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Prepare for the unexpected

by Simon Heaney
16 October 2015

As part of our series of articles in the autumn written by nominees for the Solicitor Advocate of the Year Award 2015, Simon Heaney draws on his past experiences in court to speak out on why the first rule of advocacy should be to always prepare for the least expected.

I suppose the most basic advice one can give to any advocate, from the beginner to the most senior, would always be that preparation is key.

Preparation covers a whole host of components, from the obvious to the subtle. Of course, you need to know what your client’s case is, and what your opponent’s case is. You need to know the strengths and weaknesses of both sides.

Focusing your preparation

The more subtle aspects of preparation are just as important: for example, learning about your tribunal. Whilst our judiciary will always assess a case and the evidence before it objectively, there is always merit in researching and understanding the approach your tribunal is likely to take, and preparing yourself accordingly.

For example, imagine the judge you are appearing before is notorious for treating the witness statement as evidence in chief. There is little point focusing your preparation here, only for the judge to curtail your planned elaboration. You would do much better ensuring the witness statement was as near to perfection as possible. 

On the other hand, a judge may have a reputation for wanting the advocate to develop the evidence in questioning. In such instances, there can be little worse than seeing an advocate either run out of steam or clearly stumble for questions in an attempt to develop a theme, losing the interest and patience of the judge in the process.

Not knowing the background of a tribunal can also lead to potentially excruciating moments. A few years ago, I remember junior counsel opening up into a rip-roaring submission centred around an analysis of a particular House of Lords authority. Try as I may, it was impossible to alert counsel to the fact that this long-winded guided tour was of a case the judge had appeared in. It was also a case the judge had lost and despite the passage of nearly two decades, the scars were still as raw. It was the one authority to steer well clear of, let alone present to the judge on a silver platter.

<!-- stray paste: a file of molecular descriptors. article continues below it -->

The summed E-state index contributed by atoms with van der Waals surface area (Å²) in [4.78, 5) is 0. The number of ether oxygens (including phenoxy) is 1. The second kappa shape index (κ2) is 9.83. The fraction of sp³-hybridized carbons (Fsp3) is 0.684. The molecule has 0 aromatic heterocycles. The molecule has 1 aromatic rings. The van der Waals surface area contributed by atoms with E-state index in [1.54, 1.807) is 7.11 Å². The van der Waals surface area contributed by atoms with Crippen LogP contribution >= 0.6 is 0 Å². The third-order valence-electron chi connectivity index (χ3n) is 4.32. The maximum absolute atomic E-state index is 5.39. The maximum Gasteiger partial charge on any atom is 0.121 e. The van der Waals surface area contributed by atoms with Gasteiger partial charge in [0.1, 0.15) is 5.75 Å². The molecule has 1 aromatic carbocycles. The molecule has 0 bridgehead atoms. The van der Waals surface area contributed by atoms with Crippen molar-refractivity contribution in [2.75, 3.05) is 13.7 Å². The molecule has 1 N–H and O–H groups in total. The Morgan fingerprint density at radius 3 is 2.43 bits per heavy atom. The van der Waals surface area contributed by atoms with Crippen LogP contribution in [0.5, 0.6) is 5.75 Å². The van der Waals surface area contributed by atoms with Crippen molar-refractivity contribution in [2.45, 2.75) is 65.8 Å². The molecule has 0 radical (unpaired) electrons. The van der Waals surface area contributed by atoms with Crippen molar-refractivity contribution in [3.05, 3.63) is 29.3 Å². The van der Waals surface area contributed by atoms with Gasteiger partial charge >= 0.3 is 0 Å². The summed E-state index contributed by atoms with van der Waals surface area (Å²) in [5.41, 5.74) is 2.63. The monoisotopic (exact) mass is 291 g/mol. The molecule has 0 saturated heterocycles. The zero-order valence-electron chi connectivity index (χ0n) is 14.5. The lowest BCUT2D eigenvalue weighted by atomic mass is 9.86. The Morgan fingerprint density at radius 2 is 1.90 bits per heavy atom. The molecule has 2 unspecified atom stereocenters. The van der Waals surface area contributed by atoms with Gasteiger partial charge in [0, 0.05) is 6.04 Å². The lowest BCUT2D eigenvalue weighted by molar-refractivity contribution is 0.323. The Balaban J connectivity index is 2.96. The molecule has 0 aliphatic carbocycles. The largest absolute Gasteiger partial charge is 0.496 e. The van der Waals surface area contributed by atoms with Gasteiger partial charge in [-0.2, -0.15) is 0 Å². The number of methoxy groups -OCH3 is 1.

A case in point

While preparing for the unexpected is an oxymoron, it’s arguably the most crucial lesson for an advocate to learn. I was reminded of this lesson in a recent family law case I appeared in.

I acted for the father, who was facing a number of allegations that were the subject of a finding of fact hearing. The allegations covered a number of areas, but the most serious related to sexual abuse. It was these allegations that perhaps understandably took the lion’s share of the court’s focus and, indeed, my preparation.

At the conclusion of the hearing, I thought that I had done a good enough job to lead the judge to the inevitable conclusion that, on the evidence, the allegations against my client had not been proved on the balance of probabilities: the test in family law proceedings.

The judge informed the court that a full perfected written judgment would follow, and that she would be making the findings against my client in their entirety.

Such a situation allows no time to massage a bruised ego or engage in self analysis. Immediate attention had to be turned to the next course of action.

The client was distraught and a judgment call had to be made. A quick re-check of the belief in the evidence had to be taken, and I decided to inform the other parties immediately that we would be seeking leave to appeal upon receipt of the perfected judgment.

Some days passed before the written judgment landed. I had to read it five times, because the conclusion had been turned on its head. The judge had now decided the findings would not be made. My client was obviously relieved at this somewhat unusual, but helpful u-turn by the judge.

‘Judiciously, not capriciously’

Criminal practitioners will undoubtedly find it strange at the very least that such a change can even be contemplated, but the Supreme Court in Re L (Children) (Preliminary finding: Power to reverse) [2013] UKSC 8 said, in short, that a judge has the power to do it, as long as they act ‘judicially, not capriciously’. If this happens, it is incumbent upon the judge to say why. In this particular case, it would have been acceptable for the judge to say that she gave an ex tempore judgment in the heat of the court room, but, upon careful reflection in the calm of her chambers, she had evaluated the evidence and changed her view. The explanation for the change was not forthcoming.

It came as no surprise, therefore, that counsel for the mother sought leave to appeal. Within days I had gone from telling the other advocates that we would be seeking leave to appeal, to finding myself on the opposite end of an appeal. My client, of course, sought to preserve the ‘new’ judgment, and so a defence to the appeal was upon us. I knew that my appearance before the Court of Appeal was not going to be a comfortable one.

After the evidence was completed at the retrial, my client again asked me for my prediction. My answer was simple - ‘I have not got a clue’.

About the author - Simon Heaney

Simon is the managing director of Heaney Watson. He heads the children and advocacy team and specialises in complex children cases including abuse, serious injuries and cases involving international jurisdiction issues. He is also a higher courts advocate and regularly appears in the High Court and Court of Appeal.

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